Knoll said in Newton — where many kids have been classmates since the age of 4 — Grutman's out-of-the-blue suicide is particularly excruciating. "No one among his family or friends...could see anything like this coming," Knoll said. "It's impossible to make any sense of it."
Still, Knoll said, the kids are gathering together and trying to process these deaths in their own way.
"Anya's been spending an enormous amount of time with her friends — who are Roee's friends," Knoll said. "We told her we feel heartsick about this and we will do anything we can to help, but 'we're not going to make you talk if you don't want to.' And she said 'Thank you, I want to talk to my friends.' Yesterday [before the memorial service] I heard voices in her room — a bunch of them congregated there — and I thought, 'I'm not going to go break in.' I felt they were up there linking arms and steeling themselves... sometimes the kids just need to talk with each other."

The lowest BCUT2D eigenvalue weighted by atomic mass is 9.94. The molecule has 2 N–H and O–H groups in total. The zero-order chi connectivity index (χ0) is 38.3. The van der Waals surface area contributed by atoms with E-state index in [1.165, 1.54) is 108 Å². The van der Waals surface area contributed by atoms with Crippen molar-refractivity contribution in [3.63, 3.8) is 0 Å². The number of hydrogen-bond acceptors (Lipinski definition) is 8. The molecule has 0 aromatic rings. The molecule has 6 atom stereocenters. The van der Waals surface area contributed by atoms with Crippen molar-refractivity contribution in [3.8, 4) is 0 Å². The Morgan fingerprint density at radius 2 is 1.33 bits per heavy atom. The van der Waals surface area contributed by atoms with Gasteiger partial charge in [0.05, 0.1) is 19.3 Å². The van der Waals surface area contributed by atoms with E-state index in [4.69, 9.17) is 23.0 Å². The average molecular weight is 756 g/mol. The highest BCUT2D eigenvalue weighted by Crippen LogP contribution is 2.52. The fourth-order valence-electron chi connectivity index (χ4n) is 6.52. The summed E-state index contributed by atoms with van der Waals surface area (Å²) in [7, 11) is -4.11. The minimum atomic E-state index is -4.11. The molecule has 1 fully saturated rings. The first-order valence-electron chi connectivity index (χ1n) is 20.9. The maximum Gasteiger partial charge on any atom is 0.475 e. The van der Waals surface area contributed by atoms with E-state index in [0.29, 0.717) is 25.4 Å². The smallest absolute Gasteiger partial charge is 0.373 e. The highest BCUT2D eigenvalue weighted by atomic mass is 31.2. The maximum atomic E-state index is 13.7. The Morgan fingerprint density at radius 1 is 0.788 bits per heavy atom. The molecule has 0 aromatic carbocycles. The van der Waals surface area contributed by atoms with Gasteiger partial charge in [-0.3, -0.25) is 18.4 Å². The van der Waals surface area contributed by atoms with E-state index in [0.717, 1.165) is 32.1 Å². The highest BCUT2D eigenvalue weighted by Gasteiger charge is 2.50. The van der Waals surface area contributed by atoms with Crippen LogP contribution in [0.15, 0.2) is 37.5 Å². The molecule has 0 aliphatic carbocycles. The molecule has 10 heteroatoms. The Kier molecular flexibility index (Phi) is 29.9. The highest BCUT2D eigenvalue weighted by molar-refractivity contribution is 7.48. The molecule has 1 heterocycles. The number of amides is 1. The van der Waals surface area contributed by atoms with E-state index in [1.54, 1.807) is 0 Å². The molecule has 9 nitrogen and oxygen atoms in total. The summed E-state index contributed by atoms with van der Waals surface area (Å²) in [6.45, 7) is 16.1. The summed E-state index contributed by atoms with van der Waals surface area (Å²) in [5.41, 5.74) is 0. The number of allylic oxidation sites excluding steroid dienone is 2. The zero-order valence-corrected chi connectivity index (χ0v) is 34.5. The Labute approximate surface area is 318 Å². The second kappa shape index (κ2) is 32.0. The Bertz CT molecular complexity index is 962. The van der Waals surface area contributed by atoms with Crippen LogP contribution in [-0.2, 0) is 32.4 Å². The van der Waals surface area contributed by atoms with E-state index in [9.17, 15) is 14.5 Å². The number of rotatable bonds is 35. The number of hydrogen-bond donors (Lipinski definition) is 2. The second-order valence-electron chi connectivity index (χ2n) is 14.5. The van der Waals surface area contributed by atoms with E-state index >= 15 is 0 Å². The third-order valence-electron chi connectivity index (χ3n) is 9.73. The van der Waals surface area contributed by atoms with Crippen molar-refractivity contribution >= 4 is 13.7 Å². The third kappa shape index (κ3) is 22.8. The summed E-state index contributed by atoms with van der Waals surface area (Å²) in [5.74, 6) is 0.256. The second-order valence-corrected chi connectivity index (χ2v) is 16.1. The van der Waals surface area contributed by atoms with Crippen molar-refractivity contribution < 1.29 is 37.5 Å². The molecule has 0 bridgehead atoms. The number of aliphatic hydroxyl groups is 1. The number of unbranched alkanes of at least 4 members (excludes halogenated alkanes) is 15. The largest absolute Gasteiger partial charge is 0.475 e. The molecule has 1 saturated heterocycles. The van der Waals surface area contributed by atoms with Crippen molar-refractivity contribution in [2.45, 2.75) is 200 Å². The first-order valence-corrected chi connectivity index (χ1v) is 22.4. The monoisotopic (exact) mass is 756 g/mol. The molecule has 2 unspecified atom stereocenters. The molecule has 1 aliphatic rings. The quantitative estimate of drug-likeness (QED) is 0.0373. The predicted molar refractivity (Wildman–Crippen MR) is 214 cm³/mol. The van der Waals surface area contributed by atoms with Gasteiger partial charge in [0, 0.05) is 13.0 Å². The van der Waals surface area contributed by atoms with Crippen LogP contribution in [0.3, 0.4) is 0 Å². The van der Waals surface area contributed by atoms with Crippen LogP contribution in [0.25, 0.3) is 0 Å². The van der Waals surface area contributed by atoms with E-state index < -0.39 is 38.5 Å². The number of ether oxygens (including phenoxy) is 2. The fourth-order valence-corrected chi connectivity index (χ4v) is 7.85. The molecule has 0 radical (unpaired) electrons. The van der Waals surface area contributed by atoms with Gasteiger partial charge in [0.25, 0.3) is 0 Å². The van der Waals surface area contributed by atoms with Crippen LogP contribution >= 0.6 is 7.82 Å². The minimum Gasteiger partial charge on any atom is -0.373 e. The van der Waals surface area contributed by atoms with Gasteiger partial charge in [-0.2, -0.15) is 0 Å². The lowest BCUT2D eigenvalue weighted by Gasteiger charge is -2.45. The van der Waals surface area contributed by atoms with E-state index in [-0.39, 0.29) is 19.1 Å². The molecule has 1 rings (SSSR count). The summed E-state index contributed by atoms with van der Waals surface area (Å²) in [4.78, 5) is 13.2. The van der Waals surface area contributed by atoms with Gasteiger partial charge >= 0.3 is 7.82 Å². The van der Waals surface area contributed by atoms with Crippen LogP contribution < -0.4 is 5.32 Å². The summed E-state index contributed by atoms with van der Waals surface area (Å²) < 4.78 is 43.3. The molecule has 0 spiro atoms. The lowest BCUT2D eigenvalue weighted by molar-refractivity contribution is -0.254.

Here's some of the letter from Joel Stembridge, the principal at Newton South High School, sent to the community shortly after Grutman's death:
Dear Newton South Community,
It is so difficult to write to you to share our experience over the last two days. I want you to know that our students and staff are taking care of each other, and that through our sadness there are lots of hugs and stories. Thank you once again to our community for embracing our school, from food to tissues to well wishes.